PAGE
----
From Jeff Tomkins’ most recent paper that supposedly addresses the criticisms leveled at his work by myself and others:
“Another problem with the alleged cryptic centromere is its short length. The cryptic centromere site is extremely small compared to a real centromere — it is only 41,608 bases in length […] – a fraction of the size of human centromeres that range in length between 250,000 and 5,000,000 bases (Aldrup-Macdonald and Sullivan 2014). Thus, if this was in fact a relic centromere of an ancient chromosome fusion, its size should be greater than six times its current length at the minimum.”
No, the only problem here is Jeff Tomkins’ lack of familiarity with the literature and/or his complete unwillingness to research the topic.
In 2012, an excellent review paper discuss centromere inactivation in dicentric chromosomes (i.e. those chromosomes with two centromeres due to a fusion event). You can read the paper here: Dicentric chromosomes: unique models to study centromere function and inactivation.
Here are some pertinent quotes (emphasis is mine):
“[In budding yeast], the dicentrics could be stabilized if one of the centromeres underwent breakage and recombination that physically deleted one centromere.”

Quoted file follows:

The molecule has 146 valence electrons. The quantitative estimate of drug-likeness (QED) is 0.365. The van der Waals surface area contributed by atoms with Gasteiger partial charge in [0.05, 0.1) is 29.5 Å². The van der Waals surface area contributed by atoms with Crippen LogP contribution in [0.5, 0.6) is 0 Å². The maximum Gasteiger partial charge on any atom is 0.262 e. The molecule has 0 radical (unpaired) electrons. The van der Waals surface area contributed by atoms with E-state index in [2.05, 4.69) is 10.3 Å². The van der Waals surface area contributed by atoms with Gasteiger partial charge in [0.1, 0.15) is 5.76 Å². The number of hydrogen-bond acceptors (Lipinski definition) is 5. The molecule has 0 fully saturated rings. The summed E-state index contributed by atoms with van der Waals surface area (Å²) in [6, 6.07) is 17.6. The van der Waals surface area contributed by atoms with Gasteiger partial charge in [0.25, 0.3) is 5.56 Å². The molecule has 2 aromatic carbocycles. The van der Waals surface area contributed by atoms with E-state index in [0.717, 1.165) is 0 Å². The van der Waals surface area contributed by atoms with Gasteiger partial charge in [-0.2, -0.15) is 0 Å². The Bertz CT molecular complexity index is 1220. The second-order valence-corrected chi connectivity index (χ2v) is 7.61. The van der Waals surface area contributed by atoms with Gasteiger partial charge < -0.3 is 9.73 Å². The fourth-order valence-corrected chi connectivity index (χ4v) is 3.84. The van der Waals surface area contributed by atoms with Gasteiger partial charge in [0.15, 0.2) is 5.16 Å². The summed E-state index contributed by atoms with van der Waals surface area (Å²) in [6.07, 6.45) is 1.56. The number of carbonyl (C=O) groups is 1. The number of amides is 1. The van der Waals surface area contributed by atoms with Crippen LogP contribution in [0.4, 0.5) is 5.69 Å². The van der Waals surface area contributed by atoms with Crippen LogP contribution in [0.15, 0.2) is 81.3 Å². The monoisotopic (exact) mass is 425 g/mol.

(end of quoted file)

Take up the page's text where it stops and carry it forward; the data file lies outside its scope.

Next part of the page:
In fission yeast:
“Another ~10 % of the dicentrics remained fused, and the cells divided normally. These dicentrics were stabilized because one of the two centromeres had been physically deleted.”
But most importantly in humans:
“The remaining dicentric fusions underwent centromere inactivation between 4 days and 20 weeks after formation. […] Using semi-quantitative FISH, it was observed that the alpha satellite array of the inactive centromere became reduced in size after centromere inactivation. These results suggested that one mechanism of dicentric stabilization and centromere inactivation in humans involves partial deletion of the alpha satellite array.”
As you can see, centromere inactivation is a well studied phenomenon, and in humans in particular, has resulted in the inactivated centromere being partially deleted. This is precisely what we see in human chromosome 2.